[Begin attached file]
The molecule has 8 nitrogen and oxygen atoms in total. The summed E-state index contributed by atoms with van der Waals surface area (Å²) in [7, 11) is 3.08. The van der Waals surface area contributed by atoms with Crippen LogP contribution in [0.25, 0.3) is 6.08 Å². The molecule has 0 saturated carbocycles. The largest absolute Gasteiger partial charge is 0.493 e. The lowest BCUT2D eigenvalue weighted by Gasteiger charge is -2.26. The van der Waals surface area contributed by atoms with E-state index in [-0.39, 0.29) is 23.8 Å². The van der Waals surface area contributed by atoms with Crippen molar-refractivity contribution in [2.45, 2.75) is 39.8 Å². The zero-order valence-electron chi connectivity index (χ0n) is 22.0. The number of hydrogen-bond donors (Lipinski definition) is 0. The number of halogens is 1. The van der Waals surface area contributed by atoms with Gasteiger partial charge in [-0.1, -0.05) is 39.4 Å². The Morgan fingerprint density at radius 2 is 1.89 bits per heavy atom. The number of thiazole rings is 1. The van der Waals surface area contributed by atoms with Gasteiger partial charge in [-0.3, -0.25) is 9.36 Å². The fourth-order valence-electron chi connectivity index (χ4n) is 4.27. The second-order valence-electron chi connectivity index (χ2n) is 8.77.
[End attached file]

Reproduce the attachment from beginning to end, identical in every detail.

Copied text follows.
The molecule has 8 nitrogen and oxygen atoms in total. The summed E-state index contributed by atoms with van der Waals surface area (Å²) in [7, 11) is 3.08. The van der Waals surface area contributed by atoms with Crippen LogP contribution in [0.25, 0.3) is 6.08 Å². The molecule has 0 saturated carbocycles. The largest absolute Gasteiger partial charge is 0.493 e. The lowest BCUT2D eigenvalue weighted by Gasteiger charge is -2.26. The van der Waals surface area contributed by atoms with E-state index in [-0.39, 0.29) is 23.8 Å². The van der Waals surface area contributed by atoms with Crippen molar-refractivity contribution in [2.45, 2.75) is 39.8 Å². The zero-order valence-electron chi connectivity index (χ0n) is 22.0. The number of hydrogen-bond donors (Lipinski definition) is 0. The number of halogens is 1. The van der Waals surface area contributed by atoms with Gasteiger partial charge in [-0.1, -0.05) is 39.4 Å². The Morgan fingerprint density at radius 2 is 1.89 bits per heavy atom. The number of thiazole rings is 1. The van der Waals surface area contributed by atoms with Gasteiger partial charge in [-0.3, -0.25) is 9.36 Å². The fourth-order valence-electron chi connectivity index (χ4n) is 4.27. The second-order valence-electron chi connectivity index (χ2n) is 8.77.